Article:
U.K. Toxic Bank Plan: More Gains for Gold

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"British savers are surely bound to turn to gold and silver in 2009 to protect them as they did in 2008, only in even greater numbers."

The normally reliable Daily Telegraph reports that the UK is planning to launch a $390 billion toxic-loan bank early next week, using the excitement of the Obama inauguration as a smoke-screen for a very big reshuffling of the British banking system.

Underwriting the scheme will be the hapless British taxpayer to the tune of $50,000 each, although as time passes many of the loans will be repaid. The idea is that once banks are freed of their bad loans, then the banking system will start to function again.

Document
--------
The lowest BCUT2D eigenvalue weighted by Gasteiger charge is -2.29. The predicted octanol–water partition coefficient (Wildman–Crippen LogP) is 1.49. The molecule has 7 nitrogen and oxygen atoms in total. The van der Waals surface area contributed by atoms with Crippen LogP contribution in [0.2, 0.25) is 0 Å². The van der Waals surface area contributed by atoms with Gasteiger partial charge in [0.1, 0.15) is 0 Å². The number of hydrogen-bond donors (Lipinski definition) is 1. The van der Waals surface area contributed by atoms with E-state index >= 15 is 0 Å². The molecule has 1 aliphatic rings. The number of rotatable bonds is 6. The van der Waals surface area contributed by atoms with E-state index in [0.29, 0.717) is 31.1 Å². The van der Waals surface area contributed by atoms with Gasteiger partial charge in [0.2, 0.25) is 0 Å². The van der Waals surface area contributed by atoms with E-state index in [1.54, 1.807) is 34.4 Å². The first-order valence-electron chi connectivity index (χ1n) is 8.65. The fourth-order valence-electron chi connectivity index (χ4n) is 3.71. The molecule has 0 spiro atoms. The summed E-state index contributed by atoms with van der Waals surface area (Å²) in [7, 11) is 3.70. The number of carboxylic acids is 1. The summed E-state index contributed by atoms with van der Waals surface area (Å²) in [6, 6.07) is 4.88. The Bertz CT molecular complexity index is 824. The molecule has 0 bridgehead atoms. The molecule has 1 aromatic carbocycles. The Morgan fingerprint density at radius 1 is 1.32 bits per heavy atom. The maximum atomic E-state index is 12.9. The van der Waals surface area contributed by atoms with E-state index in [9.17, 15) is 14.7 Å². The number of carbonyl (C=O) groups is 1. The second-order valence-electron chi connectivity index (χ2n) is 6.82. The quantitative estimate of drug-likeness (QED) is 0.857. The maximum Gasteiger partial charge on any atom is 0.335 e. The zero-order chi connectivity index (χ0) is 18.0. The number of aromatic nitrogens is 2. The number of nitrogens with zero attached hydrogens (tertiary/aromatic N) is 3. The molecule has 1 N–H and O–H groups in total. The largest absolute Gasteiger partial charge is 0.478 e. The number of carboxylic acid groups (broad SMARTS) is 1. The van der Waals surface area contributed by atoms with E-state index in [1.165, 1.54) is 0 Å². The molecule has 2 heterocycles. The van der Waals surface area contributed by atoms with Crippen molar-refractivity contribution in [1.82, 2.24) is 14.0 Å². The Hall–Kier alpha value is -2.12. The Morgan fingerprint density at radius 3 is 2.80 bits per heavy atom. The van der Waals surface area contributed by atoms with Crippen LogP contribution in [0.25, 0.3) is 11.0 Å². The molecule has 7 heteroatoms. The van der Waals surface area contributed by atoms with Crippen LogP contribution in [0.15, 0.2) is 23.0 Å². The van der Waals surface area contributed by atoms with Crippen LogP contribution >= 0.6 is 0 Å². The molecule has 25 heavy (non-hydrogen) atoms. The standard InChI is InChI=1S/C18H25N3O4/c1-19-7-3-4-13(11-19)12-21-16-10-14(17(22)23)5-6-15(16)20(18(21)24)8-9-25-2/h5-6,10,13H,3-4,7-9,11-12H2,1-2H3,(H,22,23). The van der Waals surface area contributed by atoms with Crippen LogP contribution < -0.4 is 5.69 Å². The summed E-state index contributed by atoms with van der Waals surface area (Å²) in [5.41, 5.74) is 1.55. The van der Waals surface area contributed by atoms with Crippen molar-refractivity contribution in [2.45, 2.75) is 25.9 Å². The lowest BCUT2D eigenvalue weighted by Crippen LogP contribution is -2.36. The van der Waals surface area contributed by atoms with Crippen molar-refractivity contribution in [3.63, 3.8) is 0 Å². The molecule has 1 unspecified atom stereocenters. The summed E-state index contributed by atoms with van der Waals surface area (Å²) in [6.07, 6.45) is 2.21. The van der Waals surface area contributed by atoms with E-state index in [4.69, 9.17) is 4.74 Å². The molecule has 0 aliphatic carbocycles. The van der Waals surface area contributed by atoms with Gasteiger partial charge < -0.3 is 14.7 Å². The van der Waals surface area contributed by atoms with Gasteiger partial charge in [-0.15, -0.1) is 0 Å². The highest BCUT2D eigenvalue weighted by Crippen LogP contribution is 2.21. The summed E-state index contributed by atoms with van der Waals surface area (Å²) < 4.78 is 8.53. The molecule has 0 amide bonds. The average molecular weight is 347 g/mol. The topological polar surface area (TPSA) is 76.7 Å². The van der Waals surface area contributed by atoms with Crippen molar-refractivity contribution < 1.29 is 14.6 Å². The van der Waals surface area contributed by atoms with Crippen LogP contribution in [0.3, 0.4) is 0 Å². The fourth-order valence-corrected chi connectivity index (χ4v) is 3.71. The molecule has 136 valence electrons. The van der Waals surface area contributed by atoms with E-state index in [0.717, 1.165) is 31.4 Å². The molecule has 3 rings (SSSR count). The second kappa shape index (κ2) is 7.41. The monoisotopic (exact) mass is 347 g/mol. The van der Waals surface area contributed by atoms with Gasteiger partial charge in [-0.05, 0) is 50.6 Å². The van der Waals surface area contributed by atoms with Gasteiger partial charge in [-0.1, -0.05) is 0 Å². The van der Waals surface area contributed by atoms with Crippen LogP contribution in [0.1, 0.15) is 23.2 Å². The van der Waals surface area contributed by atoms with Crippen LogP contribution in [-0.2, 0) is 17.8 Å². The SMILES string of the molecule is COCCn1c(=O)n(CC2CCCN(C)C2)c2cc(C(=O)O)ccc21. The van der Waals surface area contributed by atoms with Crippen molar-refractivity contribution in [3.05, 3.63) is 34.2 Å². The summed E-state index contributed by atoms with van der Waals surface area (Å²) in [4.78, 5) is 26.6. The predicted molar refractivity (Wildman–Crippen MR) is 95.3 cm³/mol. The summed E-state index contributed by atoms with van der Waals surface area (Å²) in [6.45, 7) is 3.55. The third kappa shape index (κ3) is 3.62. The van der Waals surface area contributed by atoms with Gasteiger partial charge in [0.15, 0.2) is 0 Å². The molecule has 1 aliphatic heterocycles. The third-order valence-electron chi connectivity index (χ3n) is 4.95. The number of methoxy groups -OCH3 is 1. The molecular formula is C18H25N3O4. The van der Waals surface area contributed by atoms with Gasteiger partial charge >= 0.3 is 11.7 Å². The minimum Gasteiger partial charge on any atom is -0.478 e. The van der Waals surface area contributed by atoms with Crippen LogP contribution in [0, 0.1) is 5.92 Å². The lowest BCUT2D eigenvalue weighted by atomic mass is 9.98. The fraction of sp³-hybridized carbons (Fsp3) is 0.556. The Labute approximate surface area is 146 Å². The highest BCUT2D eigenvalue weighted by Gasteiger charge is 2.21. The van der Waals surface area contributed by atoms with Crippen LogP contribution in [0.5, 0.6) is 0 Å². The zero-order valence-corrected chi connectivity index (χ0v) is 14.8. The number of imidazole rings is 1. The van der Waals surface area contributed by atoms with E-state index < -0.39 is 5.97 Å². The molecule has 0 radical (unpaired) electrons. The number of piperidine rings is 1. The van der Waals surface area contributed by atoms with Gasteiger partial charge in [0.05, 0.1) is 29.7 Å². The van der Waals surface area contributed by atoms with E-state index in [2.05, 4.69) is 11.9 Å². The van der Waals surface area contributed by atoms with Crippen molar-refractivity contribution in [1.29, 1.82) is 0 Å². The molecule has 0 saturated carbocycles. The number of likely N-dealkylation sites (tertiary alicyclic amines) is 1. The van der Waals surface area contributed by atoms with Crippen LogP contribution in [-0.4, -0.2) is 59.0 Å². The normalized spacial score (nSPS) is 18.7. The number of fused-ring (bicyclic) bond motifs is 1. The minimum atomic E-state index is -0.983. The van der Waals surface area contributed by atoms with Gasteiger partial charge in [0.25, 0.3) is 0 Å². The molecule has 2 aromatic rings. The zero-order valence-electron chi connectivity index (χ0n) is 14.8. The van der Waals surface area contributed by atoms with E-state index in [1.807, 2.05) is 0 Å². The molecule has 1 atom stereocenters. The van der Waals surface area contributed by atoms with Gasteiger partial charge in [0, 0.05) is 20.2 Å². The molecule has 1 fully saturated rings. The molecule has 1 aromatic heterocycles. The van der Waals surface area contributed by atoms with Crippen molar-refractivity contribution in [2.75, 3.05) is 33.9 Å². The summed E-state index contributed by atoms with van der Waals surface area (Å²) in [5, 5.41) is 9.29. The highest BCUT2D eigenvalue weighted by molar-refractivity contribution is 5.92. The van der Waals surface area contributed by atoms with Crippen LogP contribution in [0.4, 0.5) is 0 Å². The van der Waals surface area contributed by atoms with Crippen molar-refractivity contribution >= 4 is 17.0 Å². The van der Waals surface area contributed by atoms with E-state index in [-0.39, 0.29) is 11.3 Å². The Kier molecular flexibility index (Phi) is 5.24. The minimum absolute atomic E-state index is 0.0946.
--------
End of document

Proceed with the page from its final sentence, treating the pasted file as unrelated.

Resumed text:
Bailing out the banks, however, is a costly business for the UK government. It will have to borrow the money, creating a surge in the money supply. This will add to the downward pressure on Sterling and will likely mean a run on the pound by foreign holders.

UK owners of gold and silver have already benefited from the protection afforded by precious metals during the storm of 2008 and can be expected to seek further protection in this safe haven in coming weeks.

The currency impact is the immediate worry of the massive bank bailout plan but further out this is bound to be inflationary. Indeed, inflation is the one sure fire way to deal with debt, toxic or safe. On the other hand, inflation is bad for consumers and many firms that cannot adjust prices fast enough to match cost input rises. For investors, inflation is particularly nasty for bonds and bank deposits whose capital value drops while interest rates slip behind inflation.

British savers are surely bound to turn to gold and silver in 2009 to protect them as they did in 2008, only in even greater numbers.

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